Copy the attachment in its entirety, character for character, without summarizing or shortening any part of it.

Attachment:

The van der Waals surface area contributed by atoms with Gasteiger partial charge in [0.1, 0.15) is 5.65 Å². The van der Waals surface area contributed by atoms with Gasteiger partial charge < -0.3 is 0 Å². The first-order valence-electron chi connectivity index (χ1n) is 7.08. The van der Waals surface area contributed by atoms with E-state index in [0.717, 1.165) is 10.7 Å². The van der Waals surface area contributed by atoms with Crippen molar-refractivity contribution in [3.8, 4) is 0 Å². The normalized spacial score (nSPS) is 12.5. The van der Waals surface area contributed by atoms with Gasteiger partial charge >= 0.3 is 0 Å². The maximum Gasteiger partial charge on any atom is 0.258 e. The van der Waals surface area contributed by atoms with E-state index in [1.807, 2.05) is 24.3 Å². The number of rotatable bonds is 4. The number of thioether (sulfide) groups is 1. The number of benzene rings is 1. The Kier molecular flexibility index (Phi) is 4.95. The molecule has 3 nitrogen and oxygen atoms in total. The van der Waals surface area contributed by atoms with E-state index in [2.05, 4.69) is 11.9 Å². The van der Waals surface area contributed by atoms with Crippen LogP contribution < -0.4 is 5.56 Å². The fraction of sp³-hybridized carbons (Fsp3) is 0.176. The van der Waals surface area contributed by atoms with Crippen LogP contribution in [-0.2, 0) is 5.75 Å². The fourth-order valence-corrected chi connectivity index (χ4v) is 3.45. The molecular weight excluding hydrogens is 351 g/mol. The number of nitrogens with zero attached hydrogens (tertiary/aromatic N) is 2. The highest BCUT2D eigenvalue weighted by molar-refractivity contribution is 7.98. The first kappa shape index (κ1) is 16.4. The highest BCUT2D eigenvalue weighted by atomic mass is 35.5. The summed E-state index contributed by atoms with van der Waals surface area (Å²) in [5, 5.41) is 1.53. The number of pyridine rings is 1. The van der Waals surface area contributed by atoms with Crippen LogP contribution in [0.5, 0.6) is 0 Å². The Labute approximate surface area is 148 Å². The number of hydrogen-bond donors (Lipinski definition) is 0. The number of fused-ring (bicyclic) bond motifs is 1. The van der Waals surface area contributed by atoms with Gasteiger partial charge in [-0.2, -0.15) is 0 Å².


The van der Waals surface area contributed by atoms with Gasteiger partial charge in [0.1, 0.15) is 5.65 Å². The van der Waals surface area contributed by atoms with Gasteiger partial charge < -0.3 is 0 Å². The first-order valence-electron chi connectivity index (χ1n) is 7.08. The van der Waals surface area contributed by atoms with E-state index in [0.717, 1.165) is 10.7 Å². The van der Waals surface area contributed by atoms with Crippen molar-refractivity contribution in [3.8, 4) is 0 Å². The normalized spacial score (nSPS) is 12.5. The van der Waals surface area contributed by atoms with Gasteiger partial charge >= 0.3 is 0 Å². The maximum Gasteiger partial charge on any atom is 0.258 e. The van der Waals surface area contributed by atoms with E-state index in [1.807, 2.05) is 24.3 Å². The number of rotatable bonds is 4. The number of thioether (sulfide) groups is 1. The number of benzene rings is 1. The Kier molecular flexibility index (Phi) is 4.95. The molecule has 3 nitrogen and oxygen atoms in total. The van der Waals surface area contributed by atoms with E-state index in [2.05, 4.69) is 11.9 Å². The van der Waals surface area contributed by atoms with Crippen LogP contribution < -0.4 is 5.56 Å². The fraction of sp³-hybridized carbons (Fsp3) is 0.176. The van der Waals surface area contributed by atoms with Crippen LogP contribution in [-0.2, 0) is 5.75 Å². The fourth-order valence-corrected chi connectivity index (χ4v) is 3.45. The molecular weight excluding hydrogens is 351 g/mol. The number of nitrogens with zero attached hydrogens (tertiary/aromatic N) is 2. The highest BCUT2D eigenvalue weighted by molar-refractivity contribution is 7.98. The first kappa shape index (κ1) is 16.4. The highest BCUT2D eigenvalue weighted by atomic mass is 35.5. The summed E-state index contributed by atoms with van der Waals surface area (Å²) in [5, 5.41) is 1.53. The number of pyridine rings is 1. The van der Waals surface area contributed by atoms with Crippen LogP contribution in [0.5, 0.6) is 0 Å². The Labute approximate surface area is 148 Å². The number of hydrogen-bond donors (Lipinski definition) is 0. The number of fused-ring (bicyclic) bond motifs is 1. The van der Waals surface area contributed by atoms with Gasteiger partial charge in [-0.2, -0.15) is 0 Å².